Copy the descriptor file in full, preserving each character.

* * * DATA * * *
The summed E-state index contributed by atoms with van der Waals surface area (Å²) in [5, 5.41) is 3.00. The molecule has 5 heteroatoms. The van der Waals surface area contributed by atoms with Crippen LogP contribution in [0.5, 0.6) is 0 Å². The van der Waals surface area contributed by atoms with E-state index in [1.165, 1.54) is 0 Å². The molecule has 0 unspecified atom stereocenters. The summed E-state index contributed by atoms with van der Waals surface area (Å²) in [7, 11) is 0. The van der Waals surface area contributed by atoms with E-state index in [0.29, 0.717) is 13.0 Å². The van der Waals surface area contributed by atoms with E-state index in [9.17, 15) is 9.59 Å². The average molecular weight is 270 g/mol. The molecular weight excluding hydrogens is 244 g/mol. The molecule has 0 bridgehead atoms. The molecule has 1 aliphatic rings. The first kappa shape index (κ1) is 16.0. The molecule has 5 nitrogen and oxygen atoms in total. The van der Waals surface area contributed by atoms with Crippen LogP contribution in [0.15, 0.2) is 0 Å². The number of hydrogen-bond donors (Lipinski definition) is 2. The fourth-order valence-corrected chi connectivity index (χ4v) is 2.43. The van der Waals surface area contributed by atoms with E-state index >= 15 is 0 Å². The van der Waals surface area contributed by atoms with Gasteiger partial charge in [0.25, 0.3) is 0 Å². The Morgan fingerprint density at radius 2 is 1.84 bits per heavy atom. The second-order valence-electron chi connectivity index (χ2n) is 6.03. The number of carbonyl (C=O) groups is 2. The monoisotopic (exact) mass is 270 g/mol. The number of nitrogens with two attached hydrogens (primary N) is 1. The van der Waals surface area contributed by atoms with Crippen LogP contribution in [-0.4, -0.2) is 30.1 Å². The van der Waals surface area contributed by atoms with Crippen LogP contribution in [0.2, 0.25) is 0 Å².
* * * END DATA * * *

The summed E-state index contributed by atoms with van der Waals surface area (Å²) in [5, 5.41) is 3.00. The molecule has 5 heteroatoms. The van der Waals surface area contributed by atoms with Crippen LogP contribution in [0.5, 0.6) is 0 Å². The van der Waals surface area contributed by atoms with E-state index in [1.165, 1.54) is 0 Å². The molecule has 0 unspecified atom stereocenters. The summed E-state index contributed by atoms with van der Waals surface area (Å²) in [7, 11) is 0. The van der Waals surface area contributed by atoms with E-state index in [0.29, 0.717) is 13.0 Å². The van der Waals surface area contributed by atoms with E-state index in [9.17, 15) is 9.59 Å². The average molecular weight is 270 g/mol. The molecular weight excluding hydrogens is 244 g/mol. The molecule has 0 bridgehead atoms. The molecule has 1 aliphatic rings. The first kappa shape index (κ1) is 16.0. The molecule has 5 nitrogen and oxygen atoms in total. The van der Waals surface area contributed by atoms with Crippen LogP contribution in [0.15, 0.2) is 0 Å². The number of hydrogen-bond donors (Lipinski definition) is 2. The fourth-order valence-corrected chi connectivity index (χ4v) is 2.43. The van der Waals surface area contributed by atoms with E-state index >= 15 is 0 Å². The van der Waals surface area contributed by atoms with Gasteiger partial charge in [0.25, 0.3) is 0 Å². The Morgan fingerprint density at radius 2 is 1.84 bits per heavy atom. The second-order valence-electron chi connectivity index (χ2n) is 6.03. The number of carbonyl (C=O) groups is 2. The monoisotopic (exact) mass is 270 g/mol. The number of nitrogens with two attached hydrogens (primary N) is 1. The van der Waals surface area contributed by atoms with Crippen LogP contribution in [-0.4, -0.2) is 30.1 Å². The van der Waals surface area contributed by atoms with Crippen LogP contribution in [0.2, 0.25) is 0 Å².